I’ve never considered myself a political creature. Playing politics in the workplace (or within the family) was never my strength or interest.
I never much cared about who won elections.
A Political Crisis
However, the trauma I suffered as a result of childhood bullying directly led to my deep concern for anyone who is the target of abuse. The results of the 2016 U.S. presidential election created a crisis for me. I saw a regime characterized by insensitivity and cruelty assume control of a government I once assumed was trustworthy and caring. I saw elected officials rule by verbal abuse, mockery, brute force, and threats.
I watched kindness evaporate, and I saw greed assume priority over everything.
During the past four years, I have watched the leadership of this country make an inexplicably selfish power grab that has used scapegoats to build a tribe, ignorance to control a vulnerable population, and lies and misdirection to cover up crimes against humanity.
The political turmoil in the country I loved has triggered the worst possible memories for me and fed into my fear that the abuse I suffered as a child isn’t over. Something could reignite it and catapult me back to the position of powerlessness and cowering that I remember so well.
Once again, I could be the 12-year-old girl whom I’d spent decades and expended so much effort in healing, comforting, and reassuring — and to whom I believed I’d finally gotten through. That child finally felt a semblance of safety…until the results of the 2016 presidential election challenged her equilibrium all over again.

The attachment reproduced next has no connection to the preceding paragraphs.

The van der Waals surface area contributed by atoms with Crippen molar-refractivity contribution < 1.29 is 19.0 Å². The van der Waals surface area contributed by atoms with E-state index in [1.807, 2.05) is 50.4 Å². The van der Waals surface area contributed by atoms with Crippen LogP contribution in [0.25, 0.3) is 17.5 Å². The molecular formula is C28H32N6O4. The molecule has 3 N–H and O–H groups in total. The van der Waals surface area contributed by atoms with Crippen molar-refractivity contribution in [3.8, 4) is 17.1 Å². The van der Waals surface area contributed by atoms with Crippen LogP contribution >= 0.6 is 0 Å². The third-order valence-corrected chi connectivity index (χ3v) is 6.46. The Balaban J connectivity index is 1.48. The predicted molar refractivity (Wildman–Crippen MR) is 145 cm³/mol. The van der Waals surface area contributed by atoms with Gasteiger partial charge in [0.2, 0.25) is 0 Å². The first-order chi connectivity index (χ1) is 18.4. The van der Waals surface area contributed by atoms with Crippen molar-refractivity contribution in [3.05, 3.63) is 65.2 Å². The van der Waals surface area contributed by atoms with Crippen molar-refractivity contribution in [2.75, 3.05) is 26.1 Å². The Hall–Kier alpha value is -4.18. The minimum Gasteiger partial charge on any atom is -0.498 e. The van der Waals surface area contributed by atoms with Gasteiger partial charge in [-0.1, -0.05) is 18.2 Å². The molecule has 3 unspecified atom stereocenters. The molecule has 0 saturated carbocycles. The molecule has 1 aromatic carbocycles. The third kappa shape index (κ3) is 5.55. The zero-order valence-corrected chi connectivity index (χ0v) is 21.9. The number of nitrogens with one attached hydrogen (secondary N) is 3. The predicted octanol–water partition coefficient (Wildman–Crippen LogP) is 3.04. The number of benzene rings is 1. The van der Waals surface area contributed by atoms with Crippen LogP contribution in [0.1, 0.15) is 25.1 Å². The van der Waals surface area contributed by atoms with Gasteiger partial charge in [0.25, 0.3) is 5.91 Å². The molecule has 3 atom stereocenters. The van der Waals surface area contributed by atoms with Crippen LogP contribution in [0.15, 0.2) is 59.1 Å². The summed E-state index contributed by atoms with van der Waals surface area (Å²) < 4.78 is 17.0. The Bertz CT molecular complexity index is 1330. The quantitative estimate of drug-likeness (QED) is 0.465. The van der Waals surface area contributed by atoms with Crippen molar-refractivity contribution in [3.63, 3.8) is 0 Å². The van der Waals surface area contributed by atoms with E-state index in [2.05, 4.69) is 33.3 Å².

The Illusion of Moving On
For those of us who have suffered at the hands of monsters, healing is so hard to come by. Peace is an elusive goal. The conviction that we’ve put the past behind us, now and forever, seems to be an eternal mirage.
The presidential election of 2016, unfortunately, taught me that complete recovery from trauma (and probable PTSD) is a lot harder than it looks.
All That I Can Do
So I cast my vote and volunteered for the political party that I feel cares the most for humanity and the future of our country — and our planet. That is all I can do. Now, along with millions of others, I wait and see what happens.
And I talk to that 12-year-old child who lives within me still. I cajole her. I commune with her gently and patiently. I ask her a few key questions.
Will she have faith, just a little bit longer? Can she believe — in the words of Anne Frank — that people are truly good at heart?
Can that inner 12-year-old child, as frightened as she is, hold onto the hope that there will be a positive resolution to this political turmoil and that kindness will be restored? That even if the 2020 election goes in the wrong direction, we — as the people who care about humanity — can course-correct and get back to caring about each other instead of attacking those who are different from us?
Are we ready to begin the healing process again?